December 15th, 1966
Walter Elias "Walt" Disney was the co-founder, with his brother Roy, of Walt Disney Productions, which is now known as The Walt Disney Company or, popularly, simply as "Disney."
Walt Disney is best known for his animated characters such as Mickey Mouse and has received more awards and nominations than any other person in history.
He died in 1966 of lung cancer. The next year, the construction began on Walt Disney World Resort in Florida.
December 16th, 1773
Originally referred to as "the Destruction of the Tea in Boston" by John Adams, the event was later known as the Boston Tea Party.
Demonstrators in Boston, Massachusetts, disguised as Indians (that was the acceptable term of the time), boarded the tea ships Dartmouth, Eleanor and Beavor and threw all 342 chests of tea into the water. The protest was done over the 1773 Tea Act and its corresponding taxation, which was believed to violate the colonists rights as Englishmen of "no taxation without representation." This was one of the major triggers for the American War of Independence, although much of the actual facts of the event, including its location, are not known today.
On this date, in front of a total audience of five people, Orville and Wilbur Wright flew their aircraft, known as Flyer 1, four times near the town of Kitty Hawk in North Carolina.
The successful flight of Flyer 1, or the Wright Flyer, even though it only achieved a height of several feet, lasted about a minute, and travelled 850 ft for the longest flight, was the first sustained and controlled heavier than air powered flight. It is also described in similar terms but with a pilot onboard.
December 18th, 1865
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The amendment abolished slavery and involuntary servitude, except as a criminal punishment. On January 1st 1863, U.S. President Abraham Lincoln issued the Emancipation Proclamation, freeing all the slaves in the ten states that were in rebellion. This was not a law at the time; the Thirteenth Amendment was passed by the U.S. Senate in 1864, the House of Representatives in 1865 and was adopted on December 6th.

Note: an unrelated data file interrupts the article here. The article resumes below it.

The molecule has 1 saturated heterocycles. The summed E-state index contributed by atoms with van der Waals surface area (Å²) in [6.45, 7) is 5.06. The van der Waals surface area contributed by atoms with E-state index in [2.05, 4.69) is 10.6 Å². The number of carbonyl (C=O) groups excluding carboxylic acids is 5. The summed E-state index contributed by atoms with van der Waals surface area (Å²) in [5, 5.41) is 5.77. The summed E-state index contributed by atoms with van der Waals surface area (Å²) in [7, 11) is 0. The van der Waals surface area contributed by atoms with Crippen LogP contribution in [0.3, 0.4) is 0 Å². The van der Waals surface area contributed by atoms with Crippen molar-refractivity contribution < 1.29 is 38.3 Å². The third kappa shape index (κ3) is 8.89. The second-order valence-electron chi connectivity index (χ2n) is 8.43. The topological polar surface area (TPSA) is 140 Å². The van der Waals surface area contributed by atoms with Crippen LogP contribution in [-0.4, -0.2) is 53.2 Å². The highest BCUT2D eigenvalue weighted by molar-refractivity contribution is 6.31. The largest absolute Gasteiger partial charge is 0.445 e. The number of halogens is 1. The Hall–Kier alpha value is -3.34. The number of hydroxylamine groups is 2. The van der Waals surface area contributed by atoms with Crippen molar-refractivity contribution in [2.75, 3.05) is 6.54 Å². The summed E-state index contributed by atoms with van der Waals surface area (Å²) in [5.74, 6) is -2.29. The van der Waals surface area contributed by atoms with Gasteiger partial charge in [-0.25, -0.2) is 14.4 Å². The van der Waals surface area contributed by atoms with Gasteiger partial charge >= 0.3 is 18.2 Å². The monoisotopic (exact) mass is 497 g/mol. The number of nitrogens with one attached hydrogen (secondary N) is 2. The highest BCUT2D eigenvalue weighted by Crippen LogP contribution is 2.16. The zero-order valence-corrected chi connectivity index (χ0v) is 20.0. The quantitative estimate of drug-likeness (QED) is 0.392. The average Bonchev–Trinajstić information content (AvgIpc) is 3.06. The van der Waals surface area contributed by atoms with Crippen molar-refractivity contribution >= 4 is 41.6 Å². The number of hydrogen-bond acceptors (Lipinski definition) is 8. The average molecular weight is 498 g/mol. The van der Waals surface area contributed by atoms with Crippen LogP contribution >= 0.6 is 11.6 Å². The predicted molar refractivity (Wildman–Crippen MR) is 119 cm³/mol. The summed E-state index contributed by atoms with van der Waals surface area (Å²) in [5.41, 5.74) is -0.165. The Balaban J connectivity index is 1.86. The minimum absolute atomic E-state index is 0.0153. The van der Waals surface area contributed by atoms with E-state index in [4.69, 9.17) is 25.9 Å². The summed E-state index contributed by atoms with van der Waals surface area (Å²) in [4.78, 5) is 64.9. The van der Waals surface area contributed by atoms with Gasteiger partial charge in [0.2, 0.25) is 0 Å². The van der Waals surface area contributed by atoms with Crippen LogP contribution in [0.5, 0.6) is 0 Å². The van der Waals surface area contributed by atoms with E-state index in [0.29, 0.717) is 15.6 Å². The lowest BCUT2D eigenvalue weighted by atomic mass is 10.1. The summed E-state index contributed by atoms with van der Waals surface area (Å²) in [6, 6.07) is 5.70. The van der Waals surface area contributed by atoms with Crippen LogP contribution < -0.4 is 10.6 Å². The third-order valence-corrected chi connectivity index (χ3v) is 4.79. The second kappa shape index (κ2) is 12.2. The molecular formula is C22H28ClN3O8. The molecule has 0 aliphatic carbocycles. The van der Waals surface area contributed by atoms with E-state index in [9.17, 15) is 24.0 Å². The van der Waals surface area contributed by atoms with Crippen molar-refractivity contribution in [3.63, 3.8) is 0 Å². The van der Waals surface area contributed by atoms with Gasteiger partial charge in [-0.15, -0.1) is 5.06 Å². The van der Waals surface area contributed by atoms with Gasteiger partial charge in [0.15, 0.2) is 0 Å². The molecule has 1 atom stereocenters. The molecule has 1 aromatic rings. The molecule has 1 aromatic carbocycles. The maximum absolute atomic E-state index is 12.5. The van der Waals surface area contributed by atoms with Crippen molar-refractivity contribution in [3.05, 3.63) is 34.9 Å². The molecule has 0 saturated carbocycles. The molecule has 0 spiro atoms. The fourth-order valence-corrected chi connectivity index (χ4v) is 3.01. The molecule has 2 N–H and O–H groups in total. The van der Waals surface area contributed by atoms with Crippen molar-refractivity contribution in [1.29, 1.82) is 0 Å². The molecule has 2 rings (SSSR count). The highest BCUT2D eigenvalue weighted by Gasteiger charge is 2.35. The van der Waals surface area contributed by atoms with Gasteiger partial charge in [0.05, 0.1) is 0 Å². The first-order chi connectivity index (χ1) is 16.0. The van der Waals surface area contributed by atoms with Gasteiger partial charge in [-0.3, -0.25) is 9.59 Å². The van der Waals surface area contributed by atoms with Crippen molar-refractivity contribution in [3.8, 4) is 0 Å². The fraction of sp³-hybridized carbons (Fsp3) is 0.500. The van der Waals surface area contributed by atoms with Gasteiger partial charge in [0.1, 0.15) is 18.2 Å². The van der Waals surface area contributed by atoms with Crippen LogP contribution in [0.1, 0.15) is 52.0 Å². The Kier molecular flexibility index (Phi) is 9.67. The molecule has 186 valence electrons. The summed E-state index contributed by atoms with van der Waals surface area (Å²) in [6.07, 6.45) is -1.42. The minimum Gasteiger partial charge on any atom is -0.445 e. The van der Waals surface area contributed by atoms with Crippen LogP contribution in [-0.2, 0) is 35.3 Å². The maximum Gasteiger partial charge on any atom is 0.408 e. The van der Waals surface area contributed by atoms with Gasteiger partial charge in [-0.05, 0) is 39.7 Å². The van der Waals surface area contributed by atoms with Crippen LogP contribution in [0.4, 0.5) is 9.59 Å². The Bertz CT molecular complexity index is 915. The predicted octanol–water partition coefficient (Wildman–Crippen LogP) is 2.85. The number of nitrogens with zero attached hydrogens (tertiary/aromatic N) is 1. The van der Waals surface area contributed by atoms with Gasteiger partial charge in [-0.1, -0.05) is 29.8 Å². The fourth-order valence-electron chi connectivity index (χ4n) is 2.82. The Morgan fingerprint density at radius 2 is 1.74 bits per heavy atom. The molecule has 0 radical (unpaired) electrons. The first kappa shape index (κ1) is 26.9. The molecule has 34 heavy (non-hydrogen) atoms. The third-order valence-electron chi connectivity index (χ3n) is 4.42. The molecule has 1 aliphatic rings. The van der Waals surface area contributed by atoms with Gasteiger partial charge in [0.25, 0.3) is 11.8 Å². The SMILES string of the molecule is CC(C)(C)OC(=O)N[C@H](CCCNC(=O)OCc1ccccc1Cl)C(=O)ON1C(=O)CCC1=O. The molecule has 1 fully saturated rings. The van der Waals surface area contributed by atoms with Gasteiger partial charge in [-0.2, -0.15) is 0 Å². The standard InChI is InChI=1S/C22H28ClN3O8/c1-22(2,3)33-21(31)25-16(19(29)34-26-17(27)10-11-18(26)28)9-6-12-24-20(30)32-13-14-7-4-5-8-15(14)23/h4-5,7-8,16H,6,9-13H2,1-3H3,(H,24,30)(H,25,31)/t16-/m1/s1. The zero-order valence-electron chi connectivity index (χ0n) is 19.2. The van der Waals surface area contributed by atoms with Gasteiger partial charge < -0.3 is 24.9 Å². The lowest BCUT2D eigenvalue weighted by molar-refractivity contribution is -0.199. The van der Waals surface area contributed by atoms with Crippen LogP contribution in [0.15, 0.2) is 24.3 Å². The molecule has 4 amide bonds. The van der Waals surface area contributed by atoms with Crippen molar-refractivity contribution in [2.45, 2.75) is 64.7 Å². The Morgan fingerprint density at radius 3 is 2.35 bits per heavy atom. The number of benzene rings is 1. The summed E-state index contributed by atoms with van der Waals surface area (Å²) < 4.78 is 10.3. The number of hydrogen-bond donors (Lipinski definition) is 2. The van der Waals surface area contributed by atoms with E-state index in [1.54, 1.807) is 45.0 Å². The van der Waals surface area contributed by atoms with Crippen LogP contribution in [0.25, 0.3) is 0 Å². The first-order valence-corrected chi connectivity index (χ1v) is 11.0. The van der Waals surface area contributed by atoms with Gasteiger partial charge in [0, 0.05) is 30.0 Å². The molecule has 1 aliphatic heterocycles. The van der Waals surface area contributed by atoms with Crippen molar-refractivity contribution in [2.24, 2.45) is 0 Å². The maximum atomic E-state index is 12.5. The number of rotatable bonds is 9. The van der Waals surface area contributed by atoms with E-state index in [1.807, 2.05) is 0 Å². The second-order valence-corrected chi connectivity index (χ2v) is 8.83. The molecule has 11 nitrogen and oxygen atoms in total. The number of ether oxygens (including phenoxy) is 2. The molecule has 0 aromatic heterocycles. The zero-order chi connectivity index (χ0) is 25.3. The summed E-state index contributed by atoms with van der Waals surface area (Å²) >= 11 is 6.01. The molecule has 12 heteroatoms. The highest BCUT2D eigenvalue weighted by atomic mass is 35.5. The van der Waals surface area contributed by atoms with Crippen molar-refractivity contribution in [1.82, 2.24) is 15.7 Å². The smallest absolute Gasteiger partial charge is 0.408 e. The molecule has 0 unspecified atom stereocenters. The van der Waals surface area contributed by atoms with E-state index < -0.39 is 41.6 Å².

December 19th, 1991
Mikhail Sergeyevich Gorbachev was the General Secretary of the Communist Party of the Soviet Union and the head of state of the Soviet Union, and its' last.
Gorbachev was briefly ousted in a coup in August 1991. The coup failed, but this led to the direct dissolution of the Soviet Union. After eleven of the remaining twelve former Soviet republics announced that they were forming the Commonwealth of Independent States, he announced that he would step down as President of the Union of Soviet Socialist Republics, which resignation he announced on December 25th.
December 20th, 1803
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The area totalled 828,000 square miles and cost 50 million francs, plus the cancellation of 18 million francs in debt, or a total of $15 million.
The Louisiana Purchase did not simply consist of land in modern day Louisiana, but included that of all or part of 15 current U.S. states and 2 Canadian provinces.
New Orleans was turned over to the U.S. on this date, although the treaty was signed earlier and the formal ceremony was held in 1804.
U.S. General George Smith Patton commanded the Seventh United States Army and later the Third United States Army in the European Theatre of World War II. He was a colourful, hard driving leader, as well as a successful commander, although he had a tendency to make controversial public statements.
Following the defeat of Nazi Germany, Patton was the military governor of Bavaria until his relief, at which point he commanded the Fifteenth United States Army.
On December 8th, whilst riding in a 1938 Cadillac Model 75 staff car to go on a pheasant hunting trip near Speyer, when the car had a low speed collision with a 2½ ton GMC truck. Patton struck his head on the glass partition, and was taken to hospital, having suffered a neck injury that left him paralysed. He later died of congestive heart failure and pulmonary edema on the 21st.
December 22nd, 1895
German physicist Wilhelm Conrad Röntgen is credited with the discovery of X-rays, which he termed X-radiation, and are sometimes called Röntgen rays after him, although he was not the first to discover them so much as the first to systematically study them.
On December 22nd he performed the first medical X-ray, taking a picture of the skeletal structure of his wife's hand. It was not known until later the adverse effects radiation has on human tissue at high enough doses.